Turkey police fire rubber bullets at banned Gay Pride parade
Turkish riot police in Istanbul on Sunday fired tear gas and rubber bullets to disperse protesters defying a ban on the city’s Gay Pride parade.world Updated: Jun 27, 2016 08:52 IST
Turkish riot police in Istanbul on Sunday fired tear gas and rubber bullets to disperse protesters defying a ban on the city’s Gay Pride parade.
Authorities in Turkey’s biggest city banned the annual parade earlier this month over security concerns, sparking anger from gay rights activists.
Two German politicians -- Volker Beck, a prominent Green lawmaker and one of Germany’s most vocal gay politicians, and Green MEP Terry Reintke -- were detained briefly, each said on Twitter.
Police at the scene -- who heavily outnumbered demonstrators -- said 12 people had been detained, an AFP photographer said. A freelance US photographer was among them.
Two or three hundred young protesters turned out despite the ban on the parade, which rights activists have been staging in Istanbul for the last 12 years.
Gathering in small groups around the busy Istiklal shopping street in a bid to evade the police, the demonstrators unfurled giant rainbow flags from windows several stories up.
“We’re protesting spread-out, because the police are everywhere and blocking everything,” said Gizem Seker, who had rainbows painted on her cheeks.
She added that this was also a tactic to avoid ultra-nationalists, who had demanded last week that authorities cancel the Gay Pride parade.
The far-right group had warned they would be sure to stop the parade if police did not heed the call.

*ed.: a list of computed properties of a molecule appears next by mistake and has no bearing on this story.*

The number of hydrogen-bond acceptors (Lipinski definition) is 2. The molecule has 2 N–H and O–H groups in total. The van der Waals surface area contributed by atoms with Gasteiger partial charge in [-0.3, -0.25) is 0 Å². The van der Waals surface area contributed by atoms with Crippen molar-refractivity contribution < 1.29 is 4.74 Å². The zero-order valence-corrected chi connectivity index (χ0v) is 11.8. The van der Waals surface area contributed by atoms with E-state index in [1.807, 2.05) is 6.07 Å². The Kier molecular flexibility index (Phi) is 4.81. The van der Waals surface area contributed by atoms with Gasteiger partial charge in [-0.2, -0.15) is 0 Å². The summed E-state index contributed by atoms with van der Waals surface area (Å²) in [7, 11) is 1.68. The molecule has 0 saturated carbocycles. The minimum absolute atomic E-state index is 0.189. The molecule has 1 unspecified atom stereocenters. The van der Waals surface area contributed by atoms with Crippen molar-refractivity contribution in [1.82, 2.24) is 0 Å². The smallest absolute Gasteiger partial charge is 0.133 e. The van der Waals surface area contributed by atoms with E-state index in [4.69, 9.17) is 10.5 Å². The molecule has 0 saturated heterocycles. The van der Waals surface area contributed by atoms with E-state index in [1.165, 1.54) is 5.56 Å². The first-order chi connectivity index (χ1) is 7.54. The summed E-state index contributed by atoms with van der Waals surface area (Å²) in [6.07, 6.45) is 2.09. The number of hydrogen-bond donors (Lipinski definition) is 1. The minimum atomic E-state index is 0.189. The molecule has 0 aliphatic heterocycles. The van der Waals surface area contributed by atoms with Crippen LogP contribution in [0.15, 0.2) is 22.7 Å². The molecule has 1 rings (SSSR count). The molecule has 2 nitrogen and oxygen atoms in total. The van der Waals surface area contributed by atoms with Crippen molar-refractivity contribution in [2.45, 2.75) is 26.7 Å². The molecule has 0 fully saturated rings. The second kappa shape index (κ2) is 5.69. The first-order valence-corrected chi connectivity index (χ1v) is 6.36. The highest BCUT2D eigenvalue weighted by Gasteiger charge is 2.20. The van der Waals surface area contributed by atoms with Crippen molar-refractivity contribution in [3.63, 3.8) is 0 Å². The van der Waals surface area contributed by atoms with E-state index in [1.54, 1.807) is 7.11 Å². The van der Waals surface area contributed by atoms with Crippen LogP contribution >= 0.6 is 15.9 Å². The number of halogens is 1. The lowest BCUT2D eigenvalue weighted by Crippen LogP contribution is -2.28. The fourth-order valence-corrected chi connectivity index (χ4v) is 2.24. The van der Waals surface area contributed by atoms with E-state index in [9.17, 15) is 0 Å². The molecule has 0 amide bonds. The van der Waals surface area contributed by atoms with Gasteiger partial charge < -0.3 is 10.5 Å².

Police moved swiftly to disperse the protesters, firing tear gas and rubber bullets and confiscating their rainbow flags, an AFP correspondent witnessed.
‘Love will win’
“What bothers the government is the visibility of the LGBT (Lesbian, Gay, Bisexual and Transgender) community,” said Irem, another young protester.
“They don’t want people to see us. And to be visible, rather than a march we have chosen to be here, on every corner of the street,” she told AFP.
“And I think we’ve succeeded -- we’ve spread ourselves out and love will win, I’m sure of it.”
Turkish police have cracked down heavily on even small demonstrations since major anti-government protests in Istanbul in 2013.
A week ago, hundreds of riot police used tear gas and rubber bullets to stop Istanbul’s “Trans Pride” event taking place during Ramadan.
It was the latest police crackdown against an event during the Muslim holy month, with critics claiming the Islamic-rooted government is undermining Turkey’s secular tradition.
Istanbul authorities said Sunday’s rally was banned to “safeguard security and public order” after a string of bombings around Turkey over the past year.
Some of these attacks have been blamed on the Islamic State group, others claimed by Kurdish militants.
In previous years, thousands of people have taken part in Istanbul Pride, the most important LGBT gathering in a Muslim country in the region.
Organisers blasted the ban on this year’s event in a statement that they tried to read aloud at the protest before they were dispersed.
“We will always exist, shout out our existence, and always be proud of our existence,” the statement said.
“They are right to be afraid of us because we are uniting, growing, and marching.”